8.     In Dalip Singh and Ors. v. The State of Punjab (AIR 1953 SC 364) it has been laid down as under:- "A witness is normally to be considered independent unless he or she springs from sources which are likely to be tainted and that usually means unless the witness has cause, such as enmity against the accused, to wish 6 to implicate him falsely. Ordinarily a close relation would be the last to screen the real culprit and falsely implicate an innocent person. It is true, when feelings run high and there is personal cause for enmity, that there is a tendency to drag in an innocent person against whom a witness has a grudge along with the guilty, but foundation must be laid for such a criticism and the mere fact of relationship far from being a foundation is often a sure guarantee of truth. However, we are not attempting any sweeping generalization. Each case must be judged on its own facts. Our observations are only made to combat what is so often put forward in cases before us as a general rule of prudence.

There is no such general rule. Each case must be limited to and be governed by its own facts."

9.     The above decision has since been followed in Guli Chand and Ors. v. State of Rajasthan (1974 (3) SCC 698) in which Vadivelu Thevar v. State of Madras (AIR 1957 SC 614) was also relied upon.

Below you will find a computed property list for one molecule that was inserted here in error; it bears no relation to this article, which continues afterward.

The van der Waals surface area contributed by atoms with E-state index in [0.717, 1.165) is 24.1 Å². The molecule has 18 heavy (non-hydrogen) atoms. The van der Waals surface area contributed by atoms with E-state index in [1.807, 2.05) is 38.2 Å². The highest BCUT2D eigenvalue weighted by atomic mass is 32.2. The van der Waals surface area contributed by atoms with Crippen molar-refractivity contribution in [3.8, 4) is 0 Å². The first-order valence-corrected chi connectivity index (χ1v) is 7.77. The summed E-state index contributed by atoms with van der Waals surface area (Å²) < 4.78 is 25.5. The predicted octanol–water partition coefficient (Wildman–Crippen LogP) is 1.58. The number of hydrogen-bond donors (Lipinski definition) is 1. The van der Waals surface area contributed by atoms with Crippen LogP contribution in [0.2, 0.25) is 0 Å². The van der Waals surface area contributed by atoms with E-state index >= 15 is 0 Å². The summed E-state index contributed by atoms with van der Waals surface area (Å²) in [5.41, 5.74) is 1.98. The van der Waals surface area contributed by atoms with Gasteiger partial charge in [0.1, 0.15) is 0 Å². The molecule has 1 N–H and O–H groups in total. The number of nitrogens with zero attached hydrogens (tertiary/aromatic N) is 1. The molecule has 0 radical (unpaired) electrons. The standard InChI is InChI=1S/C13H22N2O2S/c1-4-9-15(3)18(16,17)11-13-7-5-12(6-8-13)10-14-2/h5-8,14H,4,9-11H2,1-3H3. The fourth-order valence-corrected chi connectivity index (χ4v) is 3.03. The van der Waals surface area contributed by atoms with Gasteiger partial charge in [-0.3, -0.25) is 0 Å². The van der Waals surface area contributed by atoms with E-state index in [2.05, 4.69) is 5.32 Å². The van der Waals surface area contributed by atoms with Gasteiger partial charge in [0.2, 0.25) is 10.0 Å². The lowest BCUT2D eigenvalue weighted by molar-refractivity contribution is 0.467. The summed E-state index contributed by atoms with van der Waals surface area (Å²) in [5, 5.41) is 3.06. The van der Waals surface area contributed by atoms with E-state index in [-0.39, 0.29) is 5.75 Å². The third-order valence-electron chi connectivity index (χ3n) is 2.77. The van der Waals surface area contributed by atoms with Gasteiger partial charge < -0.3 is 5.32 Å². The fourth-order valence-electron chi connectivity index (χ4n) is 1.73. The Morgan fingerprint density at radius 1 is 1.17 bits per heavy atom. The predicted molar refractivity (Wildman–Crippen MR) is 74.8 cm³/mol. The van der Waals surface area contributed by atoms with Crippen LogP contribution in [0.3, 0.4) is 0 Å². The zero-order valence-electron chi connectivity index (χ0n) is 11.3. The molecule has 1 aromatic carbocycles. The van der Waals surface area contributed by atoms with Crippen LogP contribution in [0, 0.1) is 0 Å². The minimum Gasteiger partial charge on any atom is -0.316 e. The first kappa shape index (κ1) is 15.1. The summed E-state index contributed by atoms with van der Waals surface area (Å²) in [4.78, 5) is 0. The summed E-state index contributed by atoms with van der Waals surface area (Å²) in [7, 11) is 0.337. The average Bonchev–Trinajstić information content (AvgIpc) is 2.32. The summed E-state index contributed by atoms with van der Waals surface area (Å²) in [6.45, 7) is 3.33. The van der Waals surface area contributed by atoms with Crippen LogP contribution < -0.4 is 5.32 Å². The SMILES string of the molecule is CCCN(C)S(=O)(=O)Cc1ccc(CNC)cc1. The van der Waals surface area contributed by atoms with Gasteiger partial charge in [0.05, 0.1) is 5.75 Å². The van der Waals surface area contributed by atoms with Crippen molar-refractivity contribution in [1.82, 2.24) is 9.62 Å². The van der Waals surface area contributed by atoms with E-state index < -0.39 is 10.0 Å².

10.  We may also observe that the ground that the witness being a close relative and consequently being a partisan witness, should not be relied upon, has no substance. This theory was repelled by this Court as early as in Dalip Singh's case (supra) in which surprise was expressed over the impression which prevailed in the minds of the Members of the Bar that relatives were not independent witnesses.

Speaking through Vivian Bose, J. it was observed:

"We are unable to agree with the learned Judges of the High Court that the testimony of the two eyewitnesses requires corroboration.

If the foundation for such an observation is based on the fact that the witnesses are women and that the fate of seven men hangs on their testimony, we know of no such rule.

If it is grounded on the reason that they are closely related to the deceased we are unable to concur. This is a fallacy common to many criminal cases and one which another Bench of this Court endeavoured to dispel in - `Rameshwar v. State of Rajasthan' (AIR 1952 SC 54 at p.59). We find, however, that it unfortunately still persists, if not in the judgments of the Courts, at any rate in the arguments of counsel."

11. Again in Masalti and Ors. v. State of U.P. (AIR 1965 SC 202) this Court observed: (p. 209-210 para 14):